Anal cancer explained: Farrah Fawcett, Marcia Cross and the unspoken HPV cancer

Marcia Cross is recovering from anal cancer, a disease that mainly affects women in their late 50s and 60s.

Cross, 56, posted a picture on Instagram last week revealing she is ‘so grateful and happy to be alive but sad that my hair fell out’.

She then clarified that she is ‘post cancer’ and feeling healthy.

Anal cancer is the same disease that killed Farrah Fawcett at the age of 62 in 2015. 

Nonetheless, after Cross’s post, Google searches rocketed for anal cancer, which is fairly rare and is often confused with other cancers of the colon and rectum. 

What is the difference between colon, rectal and anal cancers? 

While all are distinct, it is possible to have combinations – such as colorectal cancer or anorectal cancer.

Colon cancer and rectal cancer both start internally. They arise from glandular tissue.

The big difference with anal cancer is that it’s external, starting in the squamous cells (i.e. flat cells that are mainly skin cells).

Anal cancer is the only one of the three that is linked to HPV.

This is the picture Marcia Cross posted last week revealing her cancer battle. She captioned it saying she was happily post-cancer but sad to have lost her hair through treatment

This is the picture Marcia Cross posted last week revealing her cancer battle. She captioned it saying she was happily post-cancer but sad to have lost her hair through treatment

This is the picture Marcia Cross posted last week revealing her cancer battle. She captioned it saying she was happily post-cancer but sad to have lost her hair through treatment

Most anal cancer cases are caught late, as was the case for Charlie's Angels star Farrah Fawcett (center), who died of anal cancer at the age of 62 in 2015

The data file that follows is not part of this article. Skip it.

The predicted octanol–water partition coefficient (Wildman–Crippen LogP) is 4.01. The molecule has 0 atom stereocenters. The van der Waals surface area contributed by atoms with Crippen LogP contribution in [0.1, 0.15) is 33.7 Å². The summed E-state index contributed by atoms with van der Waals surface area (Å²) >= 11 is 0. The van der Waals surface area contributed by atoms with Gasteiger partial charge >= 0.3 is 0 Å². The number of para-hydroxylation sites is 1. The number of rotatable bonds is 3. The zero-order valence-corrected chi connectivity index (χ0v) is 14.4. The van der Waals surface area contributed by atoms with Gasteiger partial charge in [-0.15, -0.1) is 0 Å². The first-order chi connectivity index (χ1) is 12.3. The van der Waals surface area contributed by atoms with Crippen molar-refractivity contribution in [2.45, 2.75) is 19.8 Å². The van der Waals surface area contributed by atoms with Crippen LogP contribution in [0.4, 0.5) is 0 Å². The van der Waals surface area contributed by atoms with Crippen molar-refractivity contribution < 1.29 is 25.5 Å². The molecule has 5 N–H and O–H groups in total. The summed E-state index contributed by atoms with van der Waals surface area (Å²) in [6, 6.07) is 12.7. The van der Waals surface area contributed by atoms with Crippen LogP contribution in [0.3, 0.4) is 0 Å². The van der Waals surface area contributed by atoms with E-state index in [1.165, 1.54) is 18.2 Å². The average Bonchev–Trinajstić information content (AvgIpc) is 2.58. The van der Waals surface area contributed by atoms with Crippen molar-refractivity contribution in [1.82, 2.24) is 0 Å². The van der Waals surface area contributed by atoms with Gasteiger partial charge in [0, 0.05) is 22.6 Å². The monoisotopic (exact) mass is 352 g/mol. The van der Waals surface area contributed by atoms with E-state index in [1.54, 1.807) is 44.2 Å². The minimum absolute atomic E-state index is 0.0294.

Most anal cancer cases are caught late, as was the case for Charlie's Angels star Farrah Fawcett (center), who died of anal cancer at the age of 62 in 2015

Most anal cancer cases are caught late, as was the case for Charlie’s Angels star Farrah Fawcett (center), who died of anal cancer at the age of 62 in 2015

How common is anal cancer? 

Anal canal carcinoma affects 7,270 Americans a year. Around 100 people die a year of anal cancer. 

Roughly two thirds of sufferers are women, and 80 percent of them are in their 60s. 

What causes anal cancer?  

The biggest risk factors for it are anal intercourse and HPV, the most common sexually-transmitted disease in America which affects most adults and is linked to a variety of cancers.

Things that dampen the body’s immune system are also major risk factors. Smoking, for example, weakens the body’s ability to keep HPV at bay. Those who have HIV, which cripples the immune system, have a higher risk, too. 

Having an anal fistula also increases a person’s risk.

What are the symptoms?

Around half of anal cancer cases are detected in the earliest stages. 

As a result, though it is treatable, the survival rate is relatively low: 67 percent live five years after their diagnosis. 

One in five patients do not show symptoms. 

Those who do, likely experience one of the following:

  • Bleeding from the anus or rectum
  • Pain in the anal area
  • A mass or growth in the anal opening
  • Lingering itch in the anal area 
  • Change in bowel habits
  • Narrowing of stools
  • Discharge from the anus
  • Swollen lymph glands in the anal area
Cross said she is 'so grateful and happy to be alive but sad that my hair fell out'. She then clarified that she is 'post cancer' and feeling healthy

Cross said she is 'so grateful and happy to be alive but sad that my hair fell out'. She then clarified that she is 'post cancer' and feeling healthy

Cross said she is ‘so grateful and happy to be alive but sad that my hair fell out’. She then clarified that she is ‘post cancer’ and feeling healthy

How is it treated?

Anal cancer can be treated with surgery, radiation therapy and chemotherapy. 

For stage 0, before it has spread anywhere, surgery can be a first option, to remove the cancerous cells. 

For stage 1 and 2, if the tumor is small (smaller than one-and-a-half inches), surgery is an option, followed by chemotherapy and radiation therapy. 

If that can’t be done without harming the anal sphincter, radiation therapy is the first option for most. 

Past stage 2, radiation therapy and chemotherapy are recommended.  

After Cross's post, Google searches rocketed for anal cancer, which is fairly rare and is often confused with other cancers of the colon and rectum

After Cross's post, Google searches rocketed for anal cancer, which is fairly rare and is often confused with other cancers of the colon and rectum

After Cross’s post, Google searches rocketed for anal cancer, which is fairly rare and is often confused with other cancers of the colon and rectum

Link hienalouca.com

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